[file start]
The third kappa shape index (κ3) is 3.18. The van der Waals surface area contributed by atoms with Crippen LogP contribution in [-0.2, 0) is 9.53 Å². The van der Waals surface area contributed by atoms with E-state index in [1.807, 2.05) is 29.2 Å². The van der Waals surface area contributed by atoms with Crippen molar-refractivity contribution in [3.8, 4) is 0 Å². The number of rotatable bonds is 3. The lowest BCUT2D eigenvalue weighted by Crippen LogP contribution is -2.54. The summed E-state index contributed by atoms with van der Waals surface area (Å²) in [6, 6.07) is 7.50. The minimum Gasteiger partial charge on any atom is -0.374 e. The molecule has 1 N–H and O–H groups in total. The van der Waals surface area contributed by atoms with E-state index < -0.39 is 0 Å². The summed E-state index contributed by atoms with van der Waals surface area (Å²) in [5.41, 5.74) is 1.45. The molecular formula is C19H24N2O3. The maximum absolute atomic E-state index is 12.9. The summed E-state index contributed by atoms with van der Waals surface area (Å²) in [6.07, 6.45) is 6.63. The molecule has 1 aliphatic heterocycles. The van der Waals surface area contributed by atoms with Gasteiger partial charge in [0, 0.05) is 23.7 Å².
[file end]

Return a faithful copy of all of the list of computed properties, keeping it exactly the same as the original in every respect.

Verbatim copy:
The third kappa shape index (κ3) is 3.18. The van der Waals surface area contributed by atoms with Crippen LogP contribution in [-0.2, 0) is 9.53 Å². The van der Waals surface area contributed by atoms with E-state index in [1.807, 2.05) is 29.2 Å². The van der Waals surface area contributed by atoms with Crippen molar-refractivity contribution in [3.8, 4) is 0 Å². The number of rotatable bonds is 3. The lowest BCUT2D eigenvalue weighted by Crippen LogP contribution is -2.54. The summed E-state index contributed by atoms with van der Waals surface area (Å²) in [6, 6.07) is 7.50. The minimum Gasteiger partial charge on any atom is -0.374 e. The molecule has 1 N–H and O–H groups in total. The van der Waals surface area contributed by atoms with E-state index < -0.39 is 0 Å². The summed E-state index contributed by atoms with van der Waals surface area (Å²) in [5.41, 5.74) is 1.45. The molecular formula is C19H24N2O3. The maximum absolute atomic E-state index is 12.9. The summed E-state index contributed by atoms with van der Waals surface area (Å²) in [6.07, 6.45) is 6.63. The molecule has 1 aliphatic heterocycles. The van der Waals surface area contributed by atoms with Gasteiger partial charge in [0, 0.05) is 23.7 Å².